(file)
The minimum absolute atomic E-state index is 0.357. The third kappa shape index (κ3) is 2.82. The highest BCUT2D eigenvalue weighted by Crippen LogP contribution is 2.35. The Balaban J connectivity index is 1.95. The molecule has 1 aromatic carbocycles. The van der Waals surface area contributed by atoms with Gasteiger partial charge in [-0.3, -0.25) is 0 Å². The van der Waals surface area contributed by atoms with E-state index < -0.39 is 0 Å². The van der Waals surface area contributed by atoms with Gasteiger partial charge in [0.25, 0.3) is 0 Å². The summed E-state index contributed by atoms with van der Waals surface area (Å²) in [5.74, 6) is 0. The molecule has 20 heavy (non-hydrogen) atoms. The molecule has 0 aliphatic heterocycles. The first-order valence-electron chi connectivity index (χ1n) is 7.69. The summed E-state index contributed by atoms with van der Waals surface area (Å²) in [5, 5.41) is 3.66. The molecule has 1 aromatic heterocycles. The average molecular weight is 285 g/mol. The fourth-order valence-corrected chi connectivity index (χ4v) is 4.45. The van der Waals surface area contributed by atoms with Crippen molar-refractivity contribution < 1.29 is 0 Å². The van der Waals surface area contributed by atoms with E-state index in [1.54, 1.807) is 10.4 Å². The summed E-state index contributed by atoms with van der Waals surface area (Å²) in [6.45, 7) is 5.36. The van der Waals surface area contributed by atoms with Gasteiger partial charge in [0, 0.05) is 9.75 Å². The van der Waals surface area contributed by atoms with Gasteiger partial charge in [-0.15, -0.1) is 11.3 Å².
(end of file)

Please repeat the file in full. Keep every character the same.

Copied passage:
The minimum absolute atomic E-state index is 0.357. The third kappa shape index (κ3) is 2.82. The highest BCUT2D eigenvalue weighted by Crippen LogP contribution is 2.35. The Balaban J connectivity index is 1.95. The molecule has 1 aromatic carbocycles. The van der Waals surface area contributed by atoms with Gasteiger partial charge in [-0.3, -0.25) is 0 Å². The van der Waals surface area contributed by atoms with E-state index < -0.39 is 0 Å². The van der Waals surface area contributed by atoms with Gasteiger partial charge in [0.25, 0.3) is 0 Å². The summed E-state index contributed by atoms with van der Waals surface area (Å²) in [5.74, 6) is 0. The molecule has 20 heavy (non-hydrogen) atoms. The molecule has 0 aliphatic heterocycles. The first-order valence-electron chi connectivity index (χ1n) is 7.69. The summed E-state index contributed by atoms with van der Waals surface area (Å²) in [5, 5.41) is 3.66. The molecule has 1 aromatic heterocycles. The average molecular weight is 285 g/mol. The fourth-order valence-corrected chi connectivity index (χ4v) is 4.45. The van der Waals surface area contributed by atoms with Crippen molar-refractivity contribution < 1.29 is 0 Å². The van der Waals surface area contributed by atoms with E-state index in [1.54, 1.807) is 10.4 Å². The summed E-state index contributed by atoms with van der Waals surface area (Å²) in [6.45, 7) is 5.36. The van der Waals surface area contributed by atoms with Gasteiger partial charge in [0, 0.05) is 9.75 Å². The van der Waals surface area contributed by atoms with Gasteiger partial charge in [-0.15, -0.1) is 11.3 Å².